In a recent Forbes’ article titled, “Is Overweight A Fact Or A Feeling?”, published in January of this year, a Gallup Poll reported that 42 percent of Americans self-report as being “overweight”. Journanalist Michael Durkheimer was trying to determine whether “‘overweight’ a fact or a feeling”.
If you fall into the “fact” category and are considering how to go about shedding those extra pounds, there are two proven methods to choose, based on your personal needs and preferences.
The first option – Lifestyle Tweak – starts and ends with yourself, so if you really want to keep weight off, it requires permanent lifestyle tweaks. There are no quick fixes, otherwise, the weight loss is temporary.
To get started on your weight loss journey, you need to take a look at four areas of your lifestyle that are likely to require change: food, exercise, sleep and stress management.
For example, you might start eating more fibre-rich vegetables and aim to drink more water. Or being more physically active might involve simply getting up every hour if you have a desk job, taking the stairs instead of the elevator and parking your car farther from an entrance. If you’re living in Monaco, all you need is a comfortable pair of shoes and stay away from anything that transports you without you having to move your legs.
Going to the gym regularly is helpful, but don’t expect it to make up for those morning pancakes. Generally speaking, the amount of exercise required to burn off calories is massive: two hours of brisk walking to work off a 500-calorie piece of cake). This is why we say weight loss is 80 percent diet and 20 percent exercise.
Then there’s lifestyle factor #4: sleep. Since sleep impacts hunger and satiety hormones, getting enough shuteye can make or break your weight loss efforts.
I have clients who are doing all these great things with their eating habits and going to the gym, but they don’t realize that a lack of sleep is really shattering their goals. Sleep is critical for weight loss.
The majority of adults require seven to eight hours of sleep, some need as many as nine. A lot of people are walking around sleep-deprived – but the less sleep you get, the higher your weight tends to be.
Last but not least, stress is also a big hurdle when it comes to losing weight. A steroid hormone, cortisol release under enduring stress can make weight loss difficult for a couple of reasons. High levels of the hormone attack muscle mass, slowing metabolism as the muscle burns calories to simply exist. Additionally, unwanted cortisol release results in the storage of fat mostly in the abdominal area as emergency storage.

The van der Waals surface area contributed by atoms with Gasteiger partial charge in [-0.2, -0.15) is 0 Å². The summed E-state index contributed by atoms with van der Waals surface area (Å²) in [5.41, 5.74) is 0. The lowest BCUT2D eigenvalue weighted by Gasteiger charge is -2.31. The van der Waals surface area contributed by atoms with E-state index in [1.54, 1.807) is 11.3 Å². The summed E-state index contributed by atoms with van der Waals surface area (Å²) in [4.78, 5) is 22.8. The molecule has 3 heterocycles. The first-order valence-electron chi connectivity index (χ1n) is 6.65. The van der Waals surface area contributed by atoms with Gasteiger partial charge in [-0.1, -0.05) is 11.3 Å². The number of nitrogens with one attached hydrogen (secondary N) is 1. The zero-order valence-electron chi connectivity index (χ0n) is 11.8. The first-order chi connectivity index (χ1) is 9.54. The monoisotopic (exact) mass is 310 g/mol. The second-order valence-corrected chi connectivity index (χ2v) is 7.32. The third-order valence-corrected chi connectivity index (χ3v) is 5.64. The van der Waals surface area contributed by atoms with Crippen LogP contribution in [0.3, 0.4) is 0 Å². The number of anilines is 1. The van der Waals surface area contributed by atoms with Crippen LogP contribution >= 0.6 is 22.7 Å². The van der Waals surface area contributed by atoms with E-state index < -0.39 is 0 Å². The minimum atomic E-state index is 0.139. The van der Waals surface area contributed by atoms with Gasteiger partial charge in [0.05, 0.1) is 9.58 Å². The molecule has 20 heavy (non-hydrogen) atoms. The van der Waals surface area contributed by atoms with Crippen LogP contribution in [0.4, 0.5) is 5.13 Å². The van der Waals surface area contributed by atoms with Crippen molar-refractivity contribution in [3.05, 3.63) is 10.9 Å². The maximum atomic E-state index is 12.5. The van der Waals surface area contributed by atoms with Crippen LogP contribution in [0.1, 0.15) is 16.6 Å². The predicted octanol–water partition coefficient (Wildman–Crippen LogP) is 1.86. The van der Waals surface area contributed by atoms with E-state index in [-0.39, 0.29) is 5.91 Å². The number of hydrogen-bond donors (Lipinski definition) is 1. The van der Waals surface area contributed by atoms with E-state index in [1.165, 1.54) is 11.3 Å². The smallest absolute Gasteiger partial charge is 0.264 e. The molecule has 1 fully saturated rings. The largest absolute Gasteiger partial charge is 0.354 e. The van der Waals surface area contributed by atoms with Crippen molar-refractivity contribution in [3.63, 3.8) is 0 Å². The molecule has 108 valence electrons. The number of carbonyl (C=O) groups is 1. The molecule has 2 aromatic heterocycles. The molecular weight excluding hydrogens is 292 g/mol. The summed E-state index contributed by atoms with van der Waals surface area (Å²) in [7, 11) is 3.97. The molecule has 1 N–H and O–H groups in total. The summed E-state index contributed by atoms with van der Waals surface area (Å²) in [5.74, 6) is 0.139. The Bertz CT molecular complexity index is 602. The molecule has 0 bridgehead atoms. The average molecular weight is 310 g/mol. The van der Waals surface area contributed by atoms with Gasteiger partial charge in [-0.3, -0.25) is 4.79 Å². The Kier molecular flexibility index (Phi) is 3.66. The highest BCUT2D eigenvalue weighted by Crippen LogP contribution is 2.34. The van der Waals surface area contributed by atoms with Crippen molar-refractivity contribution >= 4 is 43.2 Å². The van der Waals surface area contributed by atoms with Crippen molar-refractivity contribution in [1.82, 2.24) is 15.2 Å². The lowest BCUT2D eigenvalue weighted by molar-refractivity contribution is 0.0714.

Other signs of elevated cortisol levels are high blood glucose levels, high blood pressure and fatigue.
Experiencing stressful situations causes the body to undergo a variety of hormonal changes, including the release of adrenaline and cortisol. Under enduring stress, these cravings can lead to unwanted weight gain due to high level of cortisol release in the body. When a stressful situation is over, the release of cortisol results in an increase of appetite.
If you’re not seeing any results after a couple of months, meeting with a professional who is aware of your health history and can personalise a plan based on your habits and food preferences can be enormously helpful. For those with medical conditions, it’s especially important to avoid fad diets or diets that eliminate food groups and seek the expertise of an experienced registered practitioner.
Applying behavioural changes and strategies to help you achieve your goals can help you. Set mini-goals that are specific and measured on a weekly basis, like taking a daily 15-minute walk before dinner.
For many, the simple notion of just “eating less and moving more” in order to lose weight might seem oversimplified – and a hard nut to crack. In fact, there is a physiological basis for why it is so difficult. Once you lose even a few pounds by reducing calories, your body fights to preserve your “original” weight, in part by slowing down your metabolism and increasing your appetite. This can lead to frustration and the desire to give up, which can cause us to regain the weight we’ve lost, and more, despite our best intentions and effort.
If despite making changes to your diet, exercising, sleep patterns and managing your stress, you’re not seeing results after a couple of months, meeting with a professional who is aware of your health history and who can personalise a plan based on your habits and food preferences can be enormously helpful. For those with medical conditions, it’s especially important to avoid fad diets or diets that eliminate food groups and seek the expertise of an experienced registered practitioner.
If you are unable to lose weight or you hit a plateau, and you’ve ruled out other possible causes that might prevent weight loss – such as hypothyroidism, Cushing Syndrome or medications associated with weight gain – it might be time to consider medical options such as weight loss medication or surgery. More on that next time.
Udi Gon-Paz is a Clinical Nutritionist licensed in Monaco and specialising in stress management for holistic wellbeing. Article first published May 7, 2018.